Cop Out Review

Kevin Smith’s slacker comedies Mallrats, Chasing Amy and Clerks helped him establish a fanbase who revelled in his quirky comedies and saw Jay and Silent Bob on their way to film fandom adoration. However his output of late has seen a decline in the sharp humour that once saw him get the best from Damon and Affleck in Dogma, as his film quality went downhill sharply with the ill-fated Jersey Girl and the disappointing Zack and Miri Make a Porno. For Cop Out he teams up with action hero Bruce Willis and Saturday Night Live’s Tracy Morgan for a comic buddy cop movie that tries hard to be hip and funny, but feels like the episode of a television series spun out to a feature film.

Cop Out sees police partners Jimmy Monroe (Willis) and Paul Hodges (Morgan) successfully crack a dealer to set up a bust that goes dramatically awry when Hodges, disguised as a giant mobile phone, gives away his position as lookout leading to a fall from grace that sees him and Monroe suspended from action for a month without pay. While Hodges has trust issues with his wife, Monroe is forced to sell his prized baseball trading card to fund his daughter’s wedding ahead of his ex-wife’s new partner’s offer of stepping in to cover costs. But when Monroe is tasered during a robbery of a collectables store in the middle of getting the much-needed $80,000 for a card he’s held on to since a child, the duo must go on a manhunt for the gangland boss obsessed with completing his own collection of baseball cards with Monroe’s most sentimental possession.

With Seann William Scott in tow as a lively robber to play off the double act of Willis in his typical good humoured cop role and Morgan doing his bit as a loud mouth partner, Cop Out has the ingredients for an amusing buddy cop movie with an off-beat story that gives plenty of ammunition for the actors to work with under the direction of Smith. It’s a shame their talents are largely wasted on a wafer thin plot that sees them hauled through a series of mishaps that never really develops any chemistry between the two leads. Willis has the look of a man going through the motions as a worn out enforcer while Morgan is all hot air as he tries to get laughs from his brash delivery. Smith, oddly skipping on writing duties for this production, struggles to stamp any kind of authority on the film as it becomes more akin to a generic television series. If that was the case, Cop Out would make for a good evening’s entertainment coupled with a few of your favourite shows. Sadly as a one-off there’s not enough time for Willis and Tracy to gel together and certainly a lack of weight to the story.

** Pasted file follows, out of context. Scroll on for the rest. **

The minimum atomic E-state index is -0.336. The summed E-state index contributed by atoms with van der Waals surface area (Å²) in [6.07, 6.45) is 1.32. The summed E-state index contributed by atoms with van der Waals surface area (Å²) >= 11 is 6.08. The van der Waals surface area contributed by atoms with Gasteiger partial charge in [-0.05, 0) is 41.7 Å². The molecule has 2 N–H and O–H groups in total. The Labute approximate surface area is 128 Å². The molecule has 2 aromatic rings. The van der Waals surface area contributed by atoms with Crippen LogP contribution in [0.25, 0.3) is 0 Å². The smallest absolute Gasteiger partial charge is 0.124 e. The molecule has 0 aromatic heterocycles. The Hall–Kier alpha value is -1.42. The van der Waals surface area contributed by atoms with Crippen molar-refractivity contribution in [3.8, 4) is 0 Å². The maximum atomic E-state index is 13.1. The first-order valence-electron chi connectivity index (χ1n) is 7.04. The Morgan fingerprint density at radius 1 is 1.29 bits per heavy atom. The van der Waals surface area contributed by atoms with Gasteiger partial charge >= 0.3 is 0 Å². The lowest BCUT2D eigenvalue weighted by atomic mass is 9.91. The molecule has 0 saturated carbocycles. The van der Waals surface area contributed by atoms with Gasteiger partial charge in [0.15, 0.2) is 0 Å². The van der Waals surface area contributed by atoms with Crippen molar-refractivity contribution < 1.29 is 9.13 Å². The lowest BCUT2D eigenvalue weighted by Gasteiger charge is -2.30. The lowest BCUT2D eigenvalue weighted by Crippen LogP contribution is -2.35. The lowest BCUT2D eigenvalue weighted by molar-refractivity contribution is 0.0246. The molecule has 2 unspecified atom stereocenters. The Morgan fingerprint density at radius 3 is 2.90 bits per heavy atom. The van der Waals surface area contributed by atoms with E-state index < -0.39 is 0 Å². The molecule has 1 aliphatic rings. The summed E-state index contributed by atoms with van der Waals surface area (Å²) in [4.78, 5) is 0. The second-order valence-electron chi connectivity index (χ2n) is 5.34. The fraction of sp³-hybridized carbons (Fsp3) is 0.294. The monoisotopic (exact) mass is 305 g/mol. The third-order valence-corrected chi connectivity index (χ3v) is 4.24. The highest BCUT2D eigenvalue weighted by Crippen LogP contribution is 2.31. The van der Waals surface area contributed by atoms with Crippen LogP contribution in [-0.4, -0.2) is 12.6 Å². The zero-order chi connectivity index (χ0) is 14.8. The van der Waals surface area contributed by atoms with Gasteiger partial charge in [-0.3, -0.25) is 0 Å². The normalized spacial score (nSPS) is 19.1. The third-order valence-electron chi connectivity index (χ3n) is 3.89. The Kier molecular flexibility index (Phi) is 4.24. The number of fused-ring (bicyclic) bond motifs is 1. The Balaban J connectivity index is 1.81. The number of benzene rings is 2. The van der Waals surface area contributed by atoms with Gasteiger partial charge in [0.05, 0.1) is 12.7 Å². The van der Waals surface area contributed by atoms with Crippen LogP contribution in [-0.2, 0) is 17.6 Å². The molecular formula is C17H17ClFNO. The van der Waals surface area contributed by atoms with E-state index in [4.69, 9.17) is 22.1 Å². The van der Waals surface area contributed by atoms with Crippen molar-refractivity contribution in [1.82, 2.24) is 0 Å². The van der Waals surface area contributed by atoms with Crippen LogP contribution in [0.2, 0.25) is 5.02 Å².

Cop Out feels like a pilot lost without 20 or so episodes to follow it up: the seeds are sewn for them to appear weekly on our small screens in crazy escapades and their real police work is over before it begins in an initial scene that suggests these are a crack duo who will put the bad guys behind bars by re-enacting famous scenes from Hollywood blockbusters. When they are forced to be normal guys off the beaten track immediately, you feel a little cheated. Still, Cop Out does its moments of comic genius, just not often enough to ensure Smith’s rare outing as solely the director is imbued with his usual brand of odd humour. A shame, as everyone involved tries so hard with the limited material and there’s mileage in the Willis/Morgan partnership that could have been exploited.

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